Working From Home: The Good News and The Bad


How can there be any bad news about working from home? After all, you no longer have a boss to harass you, you no longer need to sit through those boring meetings, pretending that you agree with the latest cost saving initiative the company has dreamed up, you can work dressed in any clothes you want – gone are the suits, heels, coats and ties and that dreaded alarm clock that buzzes on Monday morning? You can throw it out the window.

All true, all wonderful and oh, so satisfying, is working in pajamas until late morning or deciding on a beautiful early spring day to jump into the car and go to the mountains to find the crocuses just starting to peek out of a late spring snowfall. For me, there is nothing like this life- I wouldn’t go back for anything.

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  • No boss to harass you.

Totally, absolutely true. That’s the good news. But I’ll bet you can guess the bad news- that new campaign that you designed and poured your heart into? When it tanks and you end up realizing that you spent all those hours and all that money on a marketing campaign that brought you not one customer, you can’t blame the failure on anyone but the girl in the mirror.

Worse yet, the budget that the money came from is yours, not the company’s but the loss came out of your own pocket. No one can understand budgets, budgetary errors, the panic or the exhilaration of a red or black bottom line unless they have owned their own business. It is simply impossible.

  • No more of those boring, time wasting meetings.

Amen to that. In my former career, I worked in health care, almost exclusively academic health care centers where just about everyone is on salary-including the physicians; that fact translates into mind-numbing meetings and decision making at a glacial pace because so many of the top people want to assure plausible deniability.

But- there’s that acronym again, “behold the underlying truth”- here’s the thing: all those people assembled around the meeting table? They are gone. When you decide to leave your J-O-B, all those experts you relied on for just about everything? They’re still sitting in their cubicles at your old office building.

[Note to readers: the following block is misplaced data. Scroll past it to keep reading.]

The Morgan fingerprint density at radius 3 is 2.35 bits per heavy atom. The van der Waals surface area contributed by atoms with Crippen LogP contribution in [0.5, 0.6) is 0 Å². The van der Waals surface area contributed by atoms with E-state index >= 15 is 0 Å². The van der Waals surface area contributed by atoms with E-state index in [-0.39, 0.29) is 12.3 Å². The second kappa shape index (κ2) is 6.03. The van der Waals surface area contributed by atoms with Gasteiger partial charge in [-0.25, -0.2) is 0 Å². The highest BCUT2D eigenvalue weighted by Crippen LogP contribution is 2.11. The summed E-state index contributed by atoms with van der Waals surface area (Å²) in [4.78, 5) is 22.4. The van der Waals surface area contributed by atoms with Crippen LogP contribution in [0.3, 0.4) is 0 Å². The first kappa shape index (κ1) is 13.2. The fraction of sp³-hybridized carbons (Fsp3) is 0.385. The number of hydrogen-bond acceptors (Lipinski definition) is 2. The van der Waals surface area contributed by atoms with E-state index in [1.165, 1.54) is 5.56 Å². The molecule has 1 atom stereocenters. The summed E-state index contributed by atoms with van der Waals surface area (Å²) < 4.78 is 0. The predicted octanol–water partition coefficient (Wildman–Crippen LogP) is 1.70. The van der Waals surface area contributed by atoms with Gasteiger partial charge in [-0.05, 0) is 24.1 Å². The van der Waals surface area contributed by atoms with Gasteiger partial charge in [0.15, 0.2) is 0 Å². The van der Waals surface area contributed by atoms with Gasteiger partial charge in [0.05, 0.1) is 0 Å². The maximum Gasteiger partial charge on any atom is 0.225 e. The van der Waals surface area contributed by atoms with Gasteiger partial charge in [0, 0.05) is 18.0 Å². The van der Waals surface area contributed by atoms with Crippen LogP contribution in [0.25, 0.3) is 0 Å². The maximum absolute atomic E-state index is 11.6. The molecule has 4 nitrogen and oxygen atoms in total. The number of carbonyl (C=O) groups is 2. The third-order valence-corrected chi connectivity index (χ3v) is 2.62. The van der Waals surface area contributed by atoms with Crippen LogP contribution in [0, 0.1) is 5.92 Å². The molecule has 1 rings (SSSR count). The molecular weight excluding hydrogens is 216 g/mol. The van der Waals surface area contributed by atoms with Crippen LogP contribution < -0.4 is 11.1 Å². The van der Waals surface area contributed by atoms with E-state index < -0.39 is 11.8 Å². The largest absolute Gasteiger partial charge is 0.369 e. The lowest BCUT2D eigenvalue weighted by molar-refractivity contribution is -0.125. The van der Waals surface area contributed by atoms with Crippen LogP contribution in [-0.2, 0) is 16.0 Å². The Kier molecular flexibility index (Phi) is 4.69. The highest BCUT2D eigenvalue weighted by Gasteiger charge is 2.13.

I vividly recall proudly answering my husband’s question about how I’d spent my first days working full-time at home on our new business while he continued his work as a clinical psychologist. Laughing, I told him that it had taken me most of the day to type out five letters, assemble them into mailers and then drive to the post office to mail them. So much of what I had at my finger tips I had totally taken for granted.

Nor had I ever considered the time it would take me to learn the basics of spreadsheets, quarterly IRS reports and the dozens of details that are invisible in the corporate world because they are the responsibility of someone else.

  • You can throw your alarm clock out the window.

I didn’t throw it away, it still comes in handy on trips but I sure only use it when I need to get up earlier than I do normally. All those years of working in a hospital has hard-wired my brain to awaken by five in the morning. However, many of my colleagues have said that setting a productive schedule for themselves was one of the toughest things they had to do when making the transition from a job to working at home.

You’ll notice I’ve not mentioned any bad news about being able to work in your pajamas – most likely because as I sit writing, I am clothed in my sweats, I can’t remember the last time I wore a suit and hose.


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